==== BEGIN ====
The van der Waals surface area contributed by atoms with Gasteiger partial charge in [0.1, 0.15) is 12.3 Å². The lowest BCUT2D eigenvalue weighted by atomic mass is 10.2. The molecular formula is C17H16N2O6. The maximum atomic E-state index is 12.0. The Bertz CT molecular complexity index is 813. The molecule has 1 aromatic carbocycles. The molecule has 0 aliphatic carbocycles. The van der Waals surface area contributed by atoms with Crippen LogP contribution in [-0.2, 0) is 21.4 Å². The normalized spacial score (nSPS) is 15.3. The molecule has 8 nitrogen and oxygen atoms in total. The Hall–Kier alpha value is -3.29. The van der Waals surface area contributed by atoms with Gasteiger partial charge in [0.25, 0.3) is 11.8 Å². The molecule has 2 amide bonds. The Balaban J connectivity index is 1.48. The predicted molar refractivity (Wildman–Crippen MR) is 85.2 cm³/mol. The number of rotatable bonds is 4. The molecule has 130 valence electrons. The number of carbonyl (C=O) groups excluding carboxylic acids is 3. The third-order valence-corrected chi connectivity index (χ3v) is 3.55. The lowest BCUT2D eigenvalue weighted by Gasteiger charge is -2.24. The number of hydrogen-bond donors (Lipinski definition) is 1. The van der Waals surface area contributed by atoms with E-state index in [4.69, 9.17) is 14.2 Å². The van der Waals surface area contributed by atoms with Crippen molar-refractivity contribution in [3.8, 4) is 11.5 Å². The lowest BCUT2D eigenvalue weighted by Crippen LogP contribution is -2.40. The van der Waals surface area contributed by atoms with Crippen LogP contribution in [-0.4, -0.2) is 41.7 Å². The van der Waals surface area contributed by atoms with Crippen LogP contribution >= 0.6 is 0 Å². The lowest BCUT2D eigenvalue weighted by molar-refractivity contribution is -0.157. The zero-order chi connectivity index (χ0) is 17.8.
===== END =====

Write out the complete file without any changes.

The van der Waals surface area contributed by atoms with Gasteiger partial charge in [0.1, 0.15) is 12.3 Å². The lowest BCUT2D eigenvalue weighted by atomic mass is 10.2. The molecular formula is C17H16N2O6. The maximum atomic E-state index is 12.0. The Bertz CT molecular complexity index is 813. The molecule has 1 aromatic carbocycles. The molecule has 0 aliphatic carbocycles. The van der Waals surface area contributed by atoms with Crippen LogP contribution in [-0.2, 0) is 21.4 Å². The normalized spacial score (nSPS) is 15.3. The molecule has 8 nitrogen and oxygen atoms in total. The Hall–Kier alpha value is -3.29. The van der Waals surface area contributed by atoms with Gasteiger partial charge in [0.25, 0.3) is 11.8 Å². The molecule has 2 amide bonds. The Balaban J connectivity index is 1.48. The predicted molar refractivity (Wildman–Crippen MR) is 85.2 cm³/mol. The number of rotatable bonds is 4. The molecule has 130 valence electrons. The number of carbonyl (C=O) groups excluding carboxylic acids is 3. The third-order valence-corrected chi connectivity index (χ3v) is 3.55. The lowest BCUT2D eigenvalue weighted by Gasteiger charge is -2.24. The number of hydrogen-bond donors (Lipinski definition) is 1. The van der Waals surface area contributed by atoms with E-state index in [4.69, 9.17) is 14.2 Å². The van der Waals surface area contributed by atoms with Crippen molar-refractivity contribution in [3.8, 4) is 11.5 Å². The lowest BCUT2D eigenvalue weighted by Crippen LogP contribution is -2.40. The van der Waals surface area contributed by atoms with Crippen LogP contribution in [-0.4, -0.2) is 41.7 Å². The van der Waals surface area contributed by atoms with Crippen LogP contribution >= 0.6 is 0 Å². The lowest BCUT2D eigenvalue weighted by molar-refractivity contribution is -0.157. The zero-order chi connectivity index (χ0) is 17.8.